NASHVILLE (WSMV) – Household chores can help improve children’s grades in class.
Associate Professor of Psychology Diana Leyva and her colleagues wondered how household chores can create learning opportunities at home for children.
They made several discoveries after parents were given simple tips for involving children in household chores.
“What we found was that when parents were given simple tips for involving children in household chores, children had larger vocabulary over time and they were also more willing to learn than parents who weren’t getting that advice, ”Leyva said.
There are four simple tips for parents. The first is to make grocery lists with their children of the things they will buy when they go to the store. It’s a great way for kids to practice their writing and reading skills.
“If they’re older kids and they know their letters and numbers, they can use them, but if they’re younger, they can draw pictures or a combination of pictures and a few letters and numbers. “ Leyva said.
The next tip is to practice math while you cook and set the table. Parents can ask their children to take out a number of apples from the refrigerator or utensils from the kitchen drawer. By doing this, children can practice their addition and subtraction.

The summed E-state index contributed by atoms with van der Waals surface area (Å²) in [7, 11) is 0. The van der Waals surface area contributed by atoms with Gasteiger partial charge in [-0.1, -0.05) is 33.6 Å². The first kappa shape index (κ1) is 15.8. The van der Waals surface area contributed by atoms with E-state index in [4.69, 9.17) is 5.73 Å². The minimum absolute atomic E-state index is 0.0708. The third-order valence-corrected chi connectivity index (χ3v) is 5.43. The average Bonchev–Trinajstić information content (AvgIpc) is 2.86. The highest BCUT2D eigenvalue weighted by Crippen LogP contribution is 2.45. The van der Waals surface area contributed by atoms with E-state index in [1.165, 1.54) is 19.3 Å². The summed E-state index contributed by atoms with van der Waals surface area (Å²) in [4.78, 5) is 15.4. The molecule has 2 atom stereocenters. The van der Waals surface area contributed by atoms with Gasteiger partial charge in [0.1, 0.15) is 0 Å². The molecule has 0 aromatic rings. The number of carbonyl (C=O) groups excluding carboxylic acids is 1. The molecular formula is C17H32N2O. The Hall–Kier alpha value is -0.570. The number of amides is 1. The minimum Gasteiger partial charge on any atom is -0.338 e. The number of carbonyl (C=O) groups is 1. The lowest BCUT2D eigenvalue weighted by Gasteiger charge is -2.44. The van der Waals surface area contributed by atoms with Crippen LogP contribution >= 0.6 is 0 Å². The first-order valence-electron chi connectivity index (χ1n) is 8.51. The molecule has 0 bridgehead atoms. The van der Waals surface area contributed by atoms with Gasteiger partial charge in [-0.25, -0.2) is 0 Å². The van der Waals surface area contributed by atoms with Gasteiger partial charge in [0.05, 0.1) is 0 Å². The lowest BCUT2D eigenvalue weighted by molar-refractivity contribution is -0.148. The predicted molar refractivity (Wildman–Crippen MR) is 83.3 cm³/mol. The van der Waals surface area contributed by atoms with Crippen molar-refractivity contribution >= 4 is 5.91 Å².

“You can ask your child to help you put the ingredients together by saying things like, ‘Can you get me four apples out of the fridge,’” Leyva said. “If you are setting the table, you can also ask your children to help you by asking them, ‘How many forks and knives do we need today?
The third tip is to encourage children to tell stories during meals. It can be stories about anything.
“One thing we do know is that when kids engage with their parents in these conversations, kids do better in school later on,” Leyva said.
The final tip is that parents use the language they feel most comfortable with. For example, some parents feel pressured to use English because their children use it at school.
“However, parents should use the language they feel most comfortable with because it is the language that helps them better express their thoughts and feelings,” said Leyva. “And one thing we do know is that when kids have a good foundation in a language, let’s say Spanish, they can use that knowledge as a cornerstone for learning a second language. “
Leyva, who works primarily with Latin American families, said the tips will help parents from all walks of life.